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Shepard Smith, an outspoken news anchor on Fox News

Smith's own profile is growing as well, thanks to appearances on such programs as "The View" and a new Web page with behind-the-scenes video that highlight Shep's goofy side, as he banters with his staff. Verizon recently launched a multimillion-dollar arrangement to be the sole sponsor of the "Fox Report" on the first Monday of each month, providing more minutes for news.

A college dropout from Holly Springs, Miss. -- Smith still has a home in the state and regularly returns for family gatherings and Ole Miss football games -- he brings a local-news sensibility to the job, casually addressing viewers like old friends. Although he no longer races through stories at breakneck speed, Smith obviously never went to anchor finishing school.

His blunt style was on display during last year's campaign when he eviscerated Joe the Plumber -- a frequent Hannity guest -- for claiming that Obama's election would destroy Israel. "I just want to make this 100 percent perfectly clear: Barack Obama has said repeatedly and demonstrated repeatedly that Israel will always be a friend to the United States no matter what happens once he becomes president -- his words," Smith said.

During an interview last month with Sen. John Barrasso (R-Wyo.), Smith was sympathetic to Obama's proposal for a government-run health insurance option. "Every vote against the public option is a vote for the insurance companies," Smith said, complaining about overcharging by insurance companies and adding: "It seems like we, the people, are the ones getting the shaft here."

With his rapid-fire delivery, Smith has slipped and uttered obscenities on the air. In April, during an online Fox discussion about interrogation techniques used on detainees, Smith banged the table and dropped the F-bomb, declaring: "We are America! I don't give a rat's ass if it helps. We are America! We do not [expletive] torture!"

And Smith attracted considerable attention in June, after the fatal shooting of a guard at the Holocaust museum in Washington, when he said the e-mail he receives at Fox "has become more and more frightening" and that some people are "so angry, for reasons that are absolutely wrong, ridiculous, preposterous."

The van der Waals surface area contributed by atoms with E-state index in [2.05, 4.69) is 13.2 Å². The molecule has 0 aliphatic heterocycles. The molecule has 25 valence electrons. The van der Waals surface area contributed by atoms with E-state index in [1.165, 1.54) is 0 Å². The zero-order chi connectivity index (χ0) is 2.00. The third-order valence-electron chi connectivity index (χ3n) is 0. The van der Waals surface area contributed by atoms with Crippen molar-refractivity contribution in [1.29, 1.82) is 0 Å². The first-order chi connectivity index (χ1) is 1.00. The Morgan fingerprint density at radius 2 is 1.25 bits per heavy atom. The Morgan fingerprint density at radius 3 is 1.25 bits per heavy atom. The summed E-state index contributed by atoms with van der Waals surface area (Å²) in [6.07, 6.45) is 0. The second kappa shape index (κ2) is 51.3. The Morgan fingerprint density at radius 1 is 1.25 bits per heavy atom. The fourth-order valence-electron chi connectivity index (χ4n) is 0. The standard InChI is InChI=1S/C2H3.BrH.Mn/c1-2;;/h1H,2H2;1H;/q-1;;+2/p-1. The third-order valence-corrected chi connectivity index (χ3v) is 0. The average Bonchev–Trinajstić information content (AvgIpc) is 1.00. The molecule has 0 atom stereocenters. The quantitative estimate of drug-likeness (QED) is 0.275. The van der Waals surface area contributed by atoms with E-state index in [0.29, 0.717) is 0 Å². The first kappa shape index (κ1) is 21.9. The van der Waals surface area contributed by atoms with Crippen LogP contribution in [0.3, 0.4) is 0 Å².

He quoted from one such letter: "Shepard, how dare you tell us to get over Obama not being a U.S. citizen? Where is the birth certificate?. . . . I cannot stand Hussein, he is a socialist Marxist."

Rush Limbaugh chided Smith for "whining and moaning," but the anchor drew plaudits from liberal New York Times columnists Paul Krugman and Frank Rich. "Some figures in the conservative media have refused to go along with the big hate -- people like Fox's Shepard Smith," Krugman wrote.

Smith, whose office is festooned with Ole Miss pennants and paraphernalia, draws an analogy involving his alma mater and its rival, Louisiana State University. "Because I love Ole Miss, I hate LSU," he says. "I want them to lose every game in every sport until the day I die. I might say in a fit of passion I hope it burns to the ground -- but that doesn't mean anything.

"That's how people are with Fox. They decide that Fox is the thing they love or the thing they hate."

Or, in some cases, the thing they ridicule. Despite his independent credentials, Smith found himself unfairly lumped in with the likes of Rove during a "Saturday Night Live" skit two weeks ago. He was portrayed as devilishly smirking while delivering election results that he gloated were a "death knell for the Obama administration."

Smith laughs it off: "My dad -- 81 and the coolest guy who ever lived -- said you know you've made it when you're parodied on 'Saturday Night Live.' "

As 'GMA' turns

George Stephanopoulos, the leading candidate for co-host of "Good Morning America," has let it be known that he is not willing to join the program unless it is significantly changed to suit him.

Recognizing that his strengths are in politics and hard news, Stephanopoulos has communicated to ABC that he would not want to spend considerable time doing fluffy features, network sources say. If the show cannot be reshaped to suit his interviewing talents, Stephanopoulos has argued, the move would be risky and he would prefer to remain as host of "This Week."

But another ABC insider says any new anchor joining forces with Robin Roberts would require adjustments, and the program's essential DNA will not change.

There are also growing questions whether the other candidate, Chris Cuomo, would stay as "GMA" news anchor if Stephanopoulos is tapped to succeed Diane Sawyer. In a meeting last week with ABC News President David Westin, Cuomo, who is being courted by other networks, indicated he enjoys the show and is open to remaining if he is passed over, the sources say. ABC executives told Cuomo they will make him a strong offer to keep him at the network but made no commitment about "GMA." The network plans to make a decision by mid-December.

Kurtz also works for CNN and hosts its weekly media program, "Reliable Sources."

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